· Is raw cane sugar good to make brown sugar?

You can use raw cane sugar for making brown sugar. The only problem is that raw sugar does tend to be larger sized crystals. It must be ground down a little bit so it can blend better when you use it for baking. If you use raw sugar and molasses, your brown sugar will be a bit darker than usual.

· Can you buy brown sugar that’s made with raw sugar?

Many Vegan sugars can also sell a brown sugar version. You can make your own which will be much cheaper than the specialty shops will charge. Especially if they know they can put a Vegan sticker on it, the price will likely be triple. You can make your own using raw cane sugar, white beet sugar, or any kind of vegan sugar with molasses.

· Is organic sugar vegan?

Any kind of plant-based material that is turned into sugar through extracting the sucrose is Vegan. Only when you have cane sugar that goes through a secondary refinement does it need bone char as an additive. But before it gets treated this type of organic sugar is Vegan.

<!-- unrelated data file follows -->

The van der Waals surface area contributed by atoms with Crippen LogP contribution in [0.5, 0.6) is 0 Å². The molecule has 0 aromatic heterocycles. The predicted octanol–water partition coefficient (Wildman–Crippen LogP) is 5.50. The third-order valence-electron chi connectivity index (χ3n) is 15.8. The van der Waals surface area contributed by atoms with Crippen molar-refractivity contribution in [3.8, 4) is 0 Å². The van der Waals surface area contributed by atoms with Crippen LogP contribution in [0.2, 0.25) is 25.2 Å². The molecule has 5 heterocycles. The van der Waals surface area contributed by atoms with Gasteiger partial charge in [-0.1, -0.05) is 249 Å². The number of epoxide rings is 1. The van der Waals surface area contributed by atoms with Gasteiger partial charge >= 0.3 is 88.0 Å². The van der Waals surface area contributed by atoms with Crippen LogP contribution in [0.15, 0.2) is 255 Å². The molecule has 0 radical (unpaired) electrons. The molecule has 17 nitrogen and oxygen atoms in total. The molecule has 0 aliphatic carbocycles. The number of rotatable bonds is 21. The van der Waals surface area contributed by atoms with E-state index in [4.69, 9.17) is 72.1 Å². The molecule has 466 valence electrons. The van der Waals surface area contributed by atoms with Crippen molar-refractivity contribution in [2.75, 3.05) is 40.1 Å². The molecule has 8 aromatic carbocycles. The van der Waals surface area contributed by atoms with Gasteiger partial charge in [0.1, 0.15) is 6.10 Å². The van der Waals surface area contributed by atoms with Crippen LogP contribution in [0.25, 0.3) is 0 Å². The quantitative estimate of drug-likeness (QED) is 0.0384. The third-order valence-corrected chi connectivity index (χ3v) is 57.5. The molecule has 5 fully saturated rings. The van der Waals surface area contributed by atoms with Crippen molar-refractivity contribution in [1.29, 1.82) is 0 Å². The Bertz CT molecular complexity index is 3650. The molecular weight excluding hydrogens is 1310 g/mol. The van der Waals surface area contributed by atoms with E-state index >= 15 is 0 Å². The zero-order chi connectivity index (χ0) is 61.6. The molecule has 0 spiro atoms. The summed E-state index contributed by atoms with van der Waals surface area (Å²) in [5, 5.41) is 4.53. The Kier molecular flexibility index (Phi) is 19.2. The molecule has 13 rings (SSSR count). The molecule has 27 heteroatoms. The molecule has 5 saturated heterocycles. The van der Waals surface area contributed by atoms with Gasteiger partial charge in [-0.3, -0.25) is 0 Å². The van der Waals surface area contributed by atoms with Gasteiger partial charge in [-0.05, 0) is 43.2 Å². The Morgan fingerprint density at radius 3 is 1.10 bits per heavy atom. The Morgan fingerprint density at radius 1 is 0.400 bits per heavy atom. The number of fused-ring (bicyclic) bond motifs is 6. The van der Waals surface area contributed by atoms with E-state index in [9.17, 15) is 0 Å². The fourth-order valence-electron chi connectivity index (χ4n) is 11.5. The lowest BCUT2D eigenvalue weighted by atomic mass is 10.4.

Conclusion

I hope this helps solve the question is sugar vegan?’ since many websites are telling the wrong information. Learning about the process is also rewarding because too many sites condemn bone char.

Had it not been for the fact it’s made from cow bone, cane sugar would be Vegan. This guide is the only guide that tells you how bone char is added. The actual filtration is from a charcoal filter that removes natural coloration.

If bone char wasn’t used for the whitening process, the sugar crystals would likely be very light amber.

If you suspect your cane sugar has been refined, switch to the raw cane sugar instead which is 100% vegan friendly.